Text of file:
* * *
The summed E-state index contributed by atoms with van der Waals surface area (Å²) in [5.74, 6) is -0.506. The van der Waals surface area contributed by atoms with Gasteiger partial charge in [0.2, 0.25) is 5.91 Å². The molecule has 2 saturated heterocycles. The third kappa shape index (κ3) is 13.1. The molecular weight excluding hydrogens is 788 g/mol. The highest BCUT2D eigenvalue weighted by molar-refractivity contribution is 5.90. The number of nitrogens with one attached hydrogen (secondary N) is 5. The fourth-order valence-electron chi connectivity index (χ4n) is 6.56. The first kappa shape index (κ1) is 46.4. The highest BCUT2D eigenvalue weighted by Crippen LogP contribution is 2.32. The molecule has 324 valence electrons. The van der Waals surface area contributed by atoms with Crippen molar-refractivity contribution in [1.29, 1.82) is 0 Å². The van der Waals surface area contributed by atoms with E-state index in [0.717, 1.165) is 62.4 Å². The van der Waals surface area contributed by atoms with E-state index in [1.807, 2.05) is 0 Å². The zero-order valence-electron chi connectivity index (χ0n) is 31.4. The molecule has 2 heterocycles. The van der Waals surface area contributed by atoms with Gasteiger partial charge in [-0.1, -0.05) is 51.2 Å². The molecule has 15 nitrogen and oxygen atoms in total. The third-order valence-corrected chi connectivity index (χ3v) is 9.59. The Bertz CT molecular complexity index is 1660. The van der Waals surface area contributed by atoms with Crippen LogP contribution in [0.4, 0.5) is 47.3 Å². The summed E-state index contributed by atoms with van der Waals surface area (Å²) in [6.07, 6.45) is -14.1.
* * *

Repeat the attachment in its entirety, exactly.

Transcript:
The summed E-state index contributed by atoms with van der Waals surface area (Å²) in [5.74, 6) is -0.506. The van der Waals surface area contributed by atoms with Gasteiger partial charge in [0.2, 0.25) is 5.91 Å². The molecule has 2 saturated heterocycles. The third kappa shape index (κ3) is 13.1. The molecular weight excluding hydrogens is 788 g/mol. The highest BCUT2D eigenvalue weighted by molar-refractivity contribution is 5.90. The number of nitrogens with one attached hydrogen (secondary N) is 5. The fourth-order valence-electron chi connectivity index (χ4n) is 6.56. The first kappa shape index (κ1) is 46.4. The highest BCUT2D eigenvalue weighted by Crippen LogP contribution is 2.32. The molecule has 324 valence electrons. The van der Waals surface area contributed by atoms with Crippen molar-refractivity contribution in [1.29, 1.82) is 0 Å². The van der Waals surface area contributed by atoms with E-state index in [0.717, 1.165) is 62.4 Å². The van der Waals surface area contributed by atoms with E-state index in [1.807, 2.05) is 0 Å². The zero-order valence-electron chi connectivity index (χ0n) is 31.4. The molecule has 2 heterocycles. The van der Waals surface area contributed by atoms with Gasteiger partial charge in [-0.1, -0.05) is 51.2 Å². The molecule has 15 nitrogen and oxygen atoms in total. The third-order valence-corrected chi connectivity index (χ3v) is 9.59. The Bertz CT molecular complexity index is 1660. The van der Waals surface area contributed by atoms with Crippen LogP contribution in [0.4, 0.5) is 47.3 Å². The summed E-state index contributed by atoms with van der Waals surface area (Å²) in [6.07, 6.45) is -14.1.